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Managing projects with special focus on quality

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dc.contributor.advisor Prof. L. Pretorius; Prof. J.H.C. Pretorius en_US
dc.contributor.author Duma, Jaison
dc.date.accessioned 2012-02-28T06:14:37Z
dc.date.available 2012-02-28T06:14:37Z
dc.date.issued 2012-02-28
dc.date.submitted 2005
dc.identifier.uri http://hdl.handle.net/10210/4428
dc.description M.Phil. en_US
dc.description.abstract A project is successful if it is finished on time, to cost and to quality. Time and cost are relatively easy to understand and measure, however it is not easy to measure quality during the project life cycle. In spite of quality being stated as one of the major criteria of project success, appropriate attention to this is not always given in the context of projects. There are several possible definitions of good quality on a project. A project is said to be of good quality if the project's outcome has the following [17]: • Meets the specification • Is fit for purpose • Meets the customer's requirements • Satisfies the customer. Projects based organisations design and build complex items/systems such as aircraft or locomotives in relatively low volumes, or design and construct bridges, processing plants, that are unique, and once-off projects. Products such as aircraft have extended working lives, therefore after-sales support such as maintenance, servicing and upgrading are more important than for product-based organisations. A great proportion of management and engineering effort is therefore absorbed by such support functions. In projects more effort goes into design and production or construction engineering compared with product based organisations. According to Carruthers [3] "Very often projects that have been successfully completed within nominal scope, time and cost from the project manager's point of view turn out to be failures in the long term because of operational, product quality and/or marketing problems. The positive or negative influence of quality lasts long after 'cost successes' or 'schedule compliance' have been discounted or even forgotten." Examples of projects, which failed due to what the author regards as 'poor quality', will be discussed at the end ofthis dissertation (i.e. in chapter five). en_US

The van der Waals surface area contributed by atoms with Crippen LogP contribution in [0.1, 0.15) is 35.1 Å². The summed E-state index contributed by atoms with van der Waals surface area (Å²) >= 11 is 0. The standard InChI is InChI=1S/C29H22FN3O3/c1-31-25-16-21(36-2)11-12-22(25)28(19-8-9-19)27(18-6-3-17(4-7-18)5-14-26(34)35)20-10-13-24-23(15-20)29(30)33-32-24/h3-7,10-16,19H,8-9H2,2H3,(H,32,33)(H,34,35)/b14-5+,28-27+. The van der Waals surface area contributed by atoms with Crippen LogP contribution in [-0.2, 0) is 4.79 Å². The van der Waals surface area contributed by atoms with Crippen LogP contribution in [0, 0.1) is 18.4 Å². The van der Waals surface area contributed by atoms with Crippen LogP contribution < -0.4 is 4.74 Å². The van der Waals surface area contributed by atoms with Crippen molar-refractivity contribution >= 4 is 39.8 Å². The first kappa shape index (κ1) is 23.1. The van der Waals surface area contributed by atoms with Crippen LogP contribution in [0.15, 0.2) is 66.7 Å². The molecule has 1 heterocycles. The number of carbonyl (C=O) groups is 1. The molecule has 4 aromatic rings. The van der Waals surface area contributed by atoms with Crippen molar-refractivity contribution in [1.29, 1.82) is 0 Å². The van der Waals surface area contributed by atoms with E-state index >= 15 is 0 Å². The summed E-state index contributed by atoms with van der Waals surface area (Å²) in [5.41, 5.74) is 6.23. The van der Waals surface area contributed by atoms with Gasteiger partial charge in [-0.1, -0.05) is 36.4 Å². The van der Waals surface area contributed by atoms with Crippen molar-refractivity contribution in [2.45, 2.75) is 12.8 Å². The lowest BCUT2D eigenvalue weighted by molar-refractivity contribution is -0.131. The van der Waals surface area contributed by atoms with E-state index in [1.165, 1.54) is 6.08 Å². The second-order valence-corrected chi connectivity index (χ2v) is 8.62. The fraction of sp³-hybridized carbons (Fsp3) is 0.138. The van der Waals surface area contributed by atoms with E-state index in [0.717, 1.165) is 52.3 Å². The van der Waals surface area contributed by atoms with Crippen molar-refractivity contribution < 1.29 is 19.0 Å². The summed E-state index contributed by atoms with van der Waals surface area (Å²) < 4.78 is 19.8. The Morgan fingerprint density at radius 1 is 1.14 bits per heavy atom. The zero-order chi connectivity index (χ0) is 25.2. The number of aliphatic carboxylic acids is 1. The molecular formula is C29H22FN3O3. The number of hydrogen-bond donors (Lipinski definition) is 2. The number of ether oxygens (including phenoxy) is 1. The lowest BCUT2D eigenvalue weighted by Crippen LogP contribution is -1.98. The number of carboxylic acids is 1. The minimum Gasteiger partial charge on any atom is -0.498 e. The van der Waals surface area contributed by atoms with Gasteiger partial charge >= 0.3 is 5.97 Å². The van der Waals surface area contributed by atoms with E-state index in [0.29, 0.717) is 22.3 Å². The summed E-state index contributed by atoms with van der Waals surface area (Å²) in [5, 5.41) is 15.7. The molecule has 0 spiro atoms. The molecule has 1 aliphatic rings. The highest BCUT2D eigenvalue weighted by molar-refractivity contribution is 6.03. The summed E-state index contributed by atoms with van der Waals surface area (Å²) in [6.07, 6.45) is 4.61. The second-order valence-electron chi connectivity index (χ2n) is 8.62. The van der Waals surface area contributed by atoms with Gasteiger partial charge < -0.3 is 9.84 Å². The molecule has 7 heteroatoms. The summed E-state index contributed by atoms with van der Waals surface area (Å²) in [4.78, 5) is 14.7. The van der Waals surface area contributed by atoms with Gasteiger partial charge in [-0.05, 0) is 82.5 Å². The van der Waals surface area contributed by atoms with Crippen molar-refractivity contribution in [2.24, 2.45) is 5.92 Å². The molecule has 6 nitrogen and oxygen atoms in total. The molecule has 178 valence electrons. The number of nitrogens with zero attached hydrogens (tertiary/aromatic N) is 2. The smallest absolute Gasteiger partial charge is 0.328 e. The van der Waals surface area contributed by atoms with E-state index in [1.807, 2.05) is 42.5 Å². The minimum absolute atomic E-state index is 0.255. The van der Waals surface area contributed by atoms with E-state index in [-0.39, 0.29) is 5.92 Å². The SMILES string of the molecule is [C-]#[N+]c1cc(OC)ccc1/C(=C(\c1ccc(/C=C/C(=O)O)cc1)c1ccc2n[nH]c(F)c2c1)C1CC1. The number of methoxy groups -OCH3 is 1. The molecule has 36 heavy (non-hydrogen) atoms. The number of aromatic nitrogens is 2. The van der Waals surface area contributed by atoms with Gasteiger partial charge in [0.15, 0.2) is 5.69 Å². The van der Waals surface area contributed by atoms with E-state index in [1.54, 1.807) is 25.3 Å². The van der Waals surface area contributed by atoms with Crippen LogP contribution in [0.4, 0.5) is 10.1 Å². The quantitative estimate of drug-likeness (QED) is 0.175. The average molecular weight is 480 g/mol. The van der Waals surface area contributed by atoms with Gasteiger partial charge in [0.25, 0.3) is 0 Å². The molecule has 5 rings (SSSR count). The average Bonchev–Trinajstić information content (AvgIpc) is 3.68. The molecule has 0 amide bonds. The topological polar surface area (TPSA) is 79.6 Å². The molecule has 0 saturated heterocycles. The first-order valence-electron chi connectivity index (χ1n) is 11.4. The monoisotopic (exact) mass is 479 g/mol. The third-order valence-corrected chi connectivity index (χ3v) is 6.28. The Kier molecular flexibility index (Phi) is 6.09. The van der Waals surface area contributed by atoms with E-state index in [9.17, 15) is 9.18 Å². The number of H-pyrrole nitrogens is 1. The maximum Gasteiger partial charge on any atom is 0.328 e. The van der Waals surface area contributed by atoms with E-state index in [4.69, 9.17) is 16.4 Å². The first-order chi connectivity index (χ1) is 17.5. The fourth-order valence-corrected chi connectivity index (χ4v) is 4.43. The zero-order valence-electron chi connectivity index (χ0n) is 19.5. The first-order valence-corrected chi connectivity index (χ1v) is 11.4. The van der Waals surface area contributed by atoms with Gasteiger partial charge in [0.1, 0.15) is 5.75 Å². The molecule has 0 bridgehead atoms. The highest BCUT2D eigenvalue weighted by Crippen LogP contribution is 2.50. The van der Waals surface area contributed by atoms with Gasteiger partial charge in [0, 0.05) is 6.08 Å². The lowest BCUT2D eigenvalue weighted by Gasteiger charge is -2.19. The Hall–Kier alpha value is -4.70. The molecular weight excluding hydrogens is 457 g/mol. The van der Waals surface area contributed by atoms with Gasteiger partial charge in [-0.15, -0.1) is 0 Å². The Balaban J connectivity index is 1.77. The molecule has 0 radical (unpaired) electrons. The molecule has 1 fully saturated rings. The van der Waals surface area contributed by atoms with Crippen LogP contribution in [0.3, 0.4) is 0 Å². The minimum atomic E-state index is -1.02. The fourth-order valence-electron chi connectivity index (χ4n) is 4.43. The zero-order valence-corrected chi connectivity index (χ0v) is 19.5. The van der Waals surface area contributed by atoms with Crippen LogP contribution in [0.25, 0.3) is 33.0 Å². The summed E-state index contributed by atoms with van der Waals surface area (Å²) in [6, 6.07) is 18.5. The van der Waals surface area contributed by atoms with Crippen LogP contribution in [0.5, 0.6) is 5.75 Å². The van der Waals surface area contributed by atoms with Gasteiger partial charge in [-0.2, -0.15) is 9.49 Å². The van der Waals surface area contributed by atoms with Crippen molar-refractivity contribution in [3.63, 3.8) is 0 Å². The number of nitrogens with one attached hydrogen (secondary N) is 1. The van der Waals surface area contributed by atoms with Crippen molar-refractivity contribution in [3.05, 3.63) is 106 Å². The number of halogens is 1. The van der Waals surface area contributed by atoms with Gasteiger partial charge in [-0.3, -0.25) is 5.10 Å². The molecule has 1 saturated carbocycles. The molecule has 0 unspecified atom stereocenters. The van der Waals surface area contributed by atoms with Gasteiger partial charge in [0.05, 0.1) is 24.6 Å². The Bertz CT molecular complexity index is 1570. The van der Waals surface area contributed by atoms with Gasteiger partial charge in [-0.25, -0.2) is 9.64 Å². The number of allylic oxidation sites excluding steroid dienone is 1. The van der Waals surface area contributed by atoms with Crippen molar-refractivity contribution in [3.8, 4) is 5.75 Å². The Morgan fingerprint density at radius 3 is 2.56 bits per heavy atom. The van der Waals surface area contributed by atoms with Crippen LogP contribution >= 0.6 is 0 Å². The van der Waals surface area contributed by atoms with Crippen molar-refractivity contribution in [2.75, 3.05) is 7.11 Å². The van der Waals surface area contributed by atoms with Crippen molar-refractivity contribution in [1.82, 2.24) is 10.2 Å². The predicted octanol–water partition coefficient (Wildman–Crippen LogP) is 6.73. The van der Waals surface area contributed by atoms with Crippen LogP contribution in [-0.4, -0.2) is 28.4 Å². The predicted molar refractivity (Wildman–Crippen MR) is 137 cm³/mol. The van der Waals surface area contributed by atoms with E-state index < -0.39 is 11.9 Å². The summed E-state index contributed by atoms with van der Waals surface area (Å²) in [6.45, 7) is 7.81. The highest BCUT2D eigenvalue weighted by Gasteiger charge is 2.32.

dc.language.iso en en_US
dc.subject Project management en_US
dc.subject Quality control en_US
dc.subject Quality assurance en_US
dc.title Managing projects with special focus on quality en_US
dc.type Thesis en_US

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